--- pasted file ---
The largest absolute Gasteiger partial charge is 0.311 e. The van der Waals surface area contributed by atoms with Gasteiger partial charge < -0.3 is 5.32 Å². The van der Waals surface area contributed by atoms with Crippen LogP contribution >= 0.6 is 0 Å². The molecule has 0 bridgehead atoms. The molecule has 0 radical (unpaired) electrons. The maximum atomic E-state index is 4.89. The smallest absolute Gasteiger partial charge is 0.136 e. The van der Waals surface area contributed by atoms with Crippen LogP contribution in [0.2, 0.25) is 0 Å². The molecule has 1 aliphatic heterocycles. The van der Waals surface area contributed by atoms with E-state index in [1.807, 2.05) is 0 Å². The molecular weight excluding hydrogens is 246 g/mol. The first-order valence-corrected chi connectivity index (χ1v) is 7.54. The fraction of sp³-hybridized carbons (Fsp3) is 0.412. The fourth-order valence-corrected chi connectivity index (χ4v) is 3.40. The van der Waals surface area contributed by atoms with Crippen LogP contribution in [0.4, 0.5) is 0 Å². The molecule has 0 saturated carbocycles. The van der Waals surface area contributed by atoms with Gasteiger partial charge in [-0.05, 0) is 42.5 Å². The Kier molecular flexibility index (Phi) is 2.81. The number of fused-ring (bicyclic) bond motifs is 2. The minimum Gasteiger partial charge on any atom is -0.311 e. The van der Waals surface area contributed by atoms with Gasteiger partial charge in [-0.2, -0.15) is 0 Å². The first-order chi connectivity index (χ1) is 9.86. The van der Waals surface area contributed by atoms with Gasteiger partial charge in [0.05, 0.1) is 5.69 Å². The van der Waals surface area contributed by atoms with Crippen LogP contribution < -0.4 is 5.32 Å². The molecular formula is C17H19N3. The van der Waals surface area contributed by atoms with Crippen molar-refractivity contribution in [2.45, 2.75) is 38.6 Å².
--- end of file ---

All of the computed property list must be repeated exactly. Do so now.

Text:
The largest absolute Gasteiger partial charge is 0.311 e. The van der Waals surface area contributed by atoms with Gasteiger partial charge < -0.3 is 5.32 Å². The van der Waals surface area contributed by atoms with Crippen LogP contribution >= 0.6 is 0 Å². The molecule has 0 bridgehead atoms. The molecule has 0 radical (unpaired) electrons. The maximum atomic E-state index is 4.89. The smallest absolute Gasteiger partial charge is 0.136 e. The van der Waals surface area contributed by atoms with Crippen LogP contribution in [0.2, 0.25) is 0 Å². The molecule has 1 aliphatic heterocycles. The van der Waals surface area contributed by atoms with E-state index in [1.807, 2.05) is 0 Å². The molecular weight excluding hydrogens is 246 g/mol. The first-order valence-corrected chi connectivity index (χ1v) is 7.54. The fraction of sp³-hybridized carbons (Fsp3) is 0.412. The fourth-order valence-corrected chi connectivity index (χ4v) is 3.40. The van der Waals surface area contributed by atoms with Crippen LogP contribution in [0.4, 0.5) is 0 Å². The molecule has 0 saturated carbocycles. The van der Waals surface area contributed by atoms with Gasteiger partial charge in [-0.05, 0) is 42.5 Å². The Kier molecular flexibility index (Phi) is 2.81. The number of fused-ring (bicyclic) bond motifs is 2. The minimum Gasteiger partial charge on any atom is -0.311 e. The van der Waals surface area contributed by atoms with Gasteiger partial charge in [-0.2, -0.15) is 0 Å². The first-order chi connectivity index (χ1) is 9.86. The van der Waals surface area contributed by atoms with Gasteiger partial charge in [0.05, 0.1) is 5.69 Å². The van der Waals surface area contributed by atoms with Crippen LogP contribution < -0.4 is 5.32 Å². The molecular formula is C17H19N3. The van der Waals surface area contributed by atoms with Crippen molar-refractivity contribution in [2.45, 2.75) is 38.6 Å².